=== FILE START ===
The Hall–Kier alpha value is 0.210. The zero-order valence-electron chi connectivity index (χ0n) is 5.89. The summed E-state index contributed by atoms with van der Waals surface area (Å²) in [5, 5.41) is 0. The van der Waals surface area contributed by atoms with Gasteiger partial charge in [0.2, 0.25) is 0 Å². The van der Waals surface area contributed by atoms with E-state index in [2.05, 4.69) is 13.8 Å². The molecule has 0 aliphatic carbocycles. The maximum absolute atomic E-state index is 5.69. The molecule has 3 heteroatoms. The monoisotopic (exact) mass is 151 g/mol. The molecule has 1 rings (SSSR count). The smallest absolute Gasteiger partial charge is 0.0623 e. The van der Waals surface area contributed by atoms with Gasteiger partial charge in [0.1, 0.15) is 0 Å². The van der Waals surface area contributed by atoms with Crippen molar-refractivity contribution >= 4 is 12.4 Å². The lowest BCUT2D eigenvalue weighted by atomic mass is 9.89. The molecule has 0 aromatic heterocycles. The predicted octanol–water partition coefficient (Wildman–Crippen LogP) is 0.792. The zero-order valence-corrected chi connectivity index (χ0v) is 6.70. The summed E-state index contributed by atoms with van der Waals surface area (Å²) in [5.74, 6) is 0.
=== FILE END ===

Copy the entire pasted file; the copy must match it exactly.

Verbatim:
The Hall–Kier alpha value is 0.210. The zero-order valence-electron chi connectivity index (χ0n) is 5.89. The summed E-state index contributed by atoms with van der Waals surface area (Å²) in [5, 5.41) is 0. The van der Waals surface area contributed by atoms with Gasteiger partial charge in [0.2, 0.25) is 0 Å². The van der Waals surface area contributed by atoms with E-state index in [2.05, 4.69) is 13.8 Å². The molecule has 0 aliphatic carbocycles. The maximum absolute atomic E-state index is 5.69. The molecule has 3 heteroatoms. The monoisotopic (exact) mass is 151 g/mol. The molecule has 1 rings (SSSR count). The smallest absolute Gasteiger partial charge is 0.0623 e. The van der Waals surface area contributed by atoms with Gasteiger partial charge in [0.1, 0.15) is 0 Å². The van der Waals surface area contributed by atoms with Crippen molar-refractivity contribution >= 4 is 12.4 Å². The lowest BCUT2D eigenvalue weighted by atomic mass is 9.89. The molecule has 0 aromatic heterocycles. The predicted octanol–water partition coefficient (Wildman–Crippen LogP) is 0.792. The zero-order valence-corrected chi connectivity index (χ0v) is 6.70. The summed E-state index contributed by atoms with van der Waals surface area (Å²) in [5.74, 6) is 0.